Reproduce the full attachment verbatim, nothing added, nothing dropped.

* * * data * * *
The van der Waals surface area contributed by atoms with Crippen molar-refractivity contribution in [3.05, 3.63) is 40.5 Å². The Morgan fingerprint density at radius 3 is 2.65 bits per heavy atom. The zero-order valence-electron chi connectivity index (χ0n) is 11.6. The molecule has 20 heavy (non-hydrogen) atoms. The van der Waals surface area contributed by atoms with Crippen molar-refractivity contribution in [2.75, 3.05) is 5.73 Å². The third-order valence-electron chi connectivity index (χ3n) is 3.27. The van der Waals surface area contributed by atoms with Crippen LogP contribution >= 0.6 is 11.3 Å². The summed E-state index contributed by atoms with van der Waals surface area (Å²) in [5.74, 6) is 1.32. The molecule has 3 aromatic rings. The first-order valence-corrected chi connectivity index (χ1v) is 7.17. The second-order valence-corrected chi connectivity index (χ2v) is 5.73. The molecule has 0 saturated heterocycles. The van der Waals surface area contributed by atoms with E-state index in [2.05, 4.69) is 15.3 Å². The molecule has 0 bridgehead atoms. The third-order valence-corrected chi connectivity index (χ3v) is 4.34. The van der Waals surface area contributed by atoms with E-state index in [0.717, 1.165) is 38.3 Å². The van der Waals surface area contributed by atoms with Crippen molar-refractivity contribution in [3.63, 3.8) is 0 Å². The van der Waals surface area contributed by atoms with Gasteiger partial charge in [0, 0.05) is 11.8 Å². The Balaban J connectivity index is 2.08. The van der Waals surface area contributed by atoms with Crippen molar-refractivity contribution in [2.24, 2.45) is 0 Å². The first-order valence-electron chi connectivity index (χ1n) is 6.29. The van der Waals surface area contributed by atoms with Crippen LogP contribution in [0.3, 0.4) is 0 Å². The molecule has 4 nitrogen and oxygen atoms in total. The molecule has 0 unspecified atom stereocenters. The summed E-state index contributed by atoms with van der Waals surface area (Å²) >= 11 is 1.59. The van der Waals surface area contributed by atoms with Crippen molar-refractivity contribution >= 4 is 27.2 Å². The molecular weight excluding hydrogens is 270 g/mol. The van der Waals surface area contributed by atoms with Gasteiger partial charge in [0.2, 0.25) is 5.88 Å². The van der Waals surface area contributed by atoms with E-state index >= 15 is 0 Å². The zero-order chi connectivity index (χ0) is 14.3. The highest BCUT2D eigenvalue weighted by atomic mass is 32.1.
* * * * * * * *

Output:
The van der Waals surface area contributed by atoms with Crippen molar-refractivity contribution in [3.05, 3.63) is 40.5 Å². The Morgan fingerprint density at radius 3 is 2.65 bits per heavy atom. The zero-order valence-electron chi connectivity index (χ0n) is 11.6. The molecule has 20 heavy (non-hydrogen) atoms. The van der Waals surface area contributed by atoms with Crippen molar-refractivity contribution in [2.75, 3.05) is 5.73 Å². The third-order valence-electron chi connectivity index (χ3n) is 3.27. The van der Waals surface area contributed by atoms with Crippen LogP contribution >= 0.6 is 11.3 Å². The summed E-state index contributed by atoms with van der Waals surface area (Å²) in [5.74, 6) is 1.32. The molecule has 3 aromatic rings. The first-order valence-corrected chi connectivity index (χ1v) is 7.17. The second-order valence-corrected chi connectivity index (χ2v) is 5.73. The molecule has 0 saturated heterocycles. The van der Waals surface area contributed by atoms with E-state index in [2.05, 4.69) is 15.3 Å². The molecule has 0 bridgehead atoms. The third-order valence-corrected chi connectivity index (χ3v) is 4.34. The van der Waals surface area contributed by atoms with E-state index in [0.717, 1.165) is 38.3 Å². The van der Waals surface area contributed by atoms with Crippen molar-refractivity contribution in [3.63, 3.8) is 0 Å². The van der Waals surface area contributed by atoms with Gasteiger partial charge in [0, 0.05) is 11.8 Å². The Balaban J connectivity index is 2.08. The van der Waals surface area contributed by atoms with Crippen molar-refractivity contribution in [2.24, 2.45) is 0 Å². The first-order valence-electron chi connectivity index (χ1n) is 6.29. The van der Waals surface area contributed by atoms with Crippen LogP contribution in [0.3, 0.4) is 0 Å². The molecule has 4 nitrogen and oxygen atoms in total. The molecule has 0 unspecified atom stereocenters. The summed E-state index contributed by atoms with van der Waals surface area (Å²) >= 11 is 1.59. The van der Waals surface area contributed by atoms with Crippen molar-refractivity contribution >= 4 is 27.2 Å². The molecular weight excluding hydrogens is 270 g/mol. The van der Waals surface area contributed by atoms with Gasteiger partial charge in [0.2, 0.25) is 5.88 Å². The van der Waals surface area contributed by atoms with E-state index >= 15 is 0 Å². The zero-order chi connectivity index (χ0) is 14.3. The highest BCUT2D eigenvalue weighted by atomic mass is 32.1.